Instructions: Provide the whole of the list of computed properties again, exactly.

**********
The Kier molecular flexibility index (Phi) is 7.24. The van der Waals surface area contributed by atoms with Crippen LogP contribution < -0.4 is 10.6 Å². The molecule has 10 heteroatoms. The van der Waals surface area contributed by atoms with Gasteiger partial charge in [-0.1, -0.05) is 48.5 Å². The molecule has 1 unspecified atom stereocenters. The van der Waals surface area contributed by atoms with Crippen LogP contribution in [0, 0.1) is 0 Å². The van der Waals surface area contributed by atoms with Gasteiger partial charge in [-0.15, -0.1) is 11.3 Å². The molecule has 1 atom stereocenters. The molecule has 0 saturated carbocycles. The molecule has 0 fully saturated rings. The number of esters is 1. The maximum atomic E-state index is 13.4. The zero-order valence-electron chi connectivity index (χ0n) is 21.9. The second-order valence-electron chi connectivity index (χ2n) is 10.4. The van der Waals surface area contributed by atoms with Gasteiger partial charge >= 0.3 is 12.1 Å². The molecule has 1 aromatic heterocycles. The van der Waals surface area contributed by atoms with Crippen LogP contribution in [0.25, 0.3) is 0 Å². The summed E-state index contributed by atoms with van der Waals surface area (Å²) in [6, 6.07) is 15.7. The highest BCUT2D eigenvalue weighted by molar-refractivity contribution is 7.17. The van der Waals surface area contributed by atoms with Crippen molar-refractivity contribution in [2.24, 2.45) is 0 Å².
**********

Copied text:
The Kier molecular flexibility index (Phi) is 7.24. The van der Waals surface area contributed by atoms with Crippen LogP contribution < -0.4 is 10.6 Å². The molecule has 10 heteroatoms. The van der Waals surface area contributed by atoms with Gasteiger partial charge in [-0.1, -0.05) is 48.5 Å². The molecule has 1 unspecified atom stereocenters. The van der Waals surface area contributed by atoms with Crippen LogP contribution in [0, 0.1) is 0 Å². The van der Waals surface area contributed by atoms with Gasteiger partial charge in [-0.15, -0.1) is 11.3 Å². The molecule has 1 atom stereocenters. The molecule has 0 saturated carbocycles. The molecule has 0 fully saturated rings. The number of esters is 1. The maximum atomic E-state index is 13.4. The zero-order valence-electron chi connectivity index (χ0n) is 21.9. The second-order valence-electron chi connectivity index (χ2n) is 10.4. The van der Waals surface area contributed by atoms with Gasteiger partial charge >= 0.3 is 12.1 Å². The molecule has 1 aromatic heterocycles. The van der Waals surface area contributed by atoms with Crippen LogP contribution in [0.25, 0.3) is 0 Å². The summed E-state index contributed by atoms with van der Waals surface area (Å²) in [6, 6.07) is 15.7. The highest BCUT2D eigenvalue weighted by molar-refractivity contribution is 7.17. The van der Waals surface area contributed by atoms with Crippen molar-refractivity contribution in [2.24, 2.45) is 0 Å².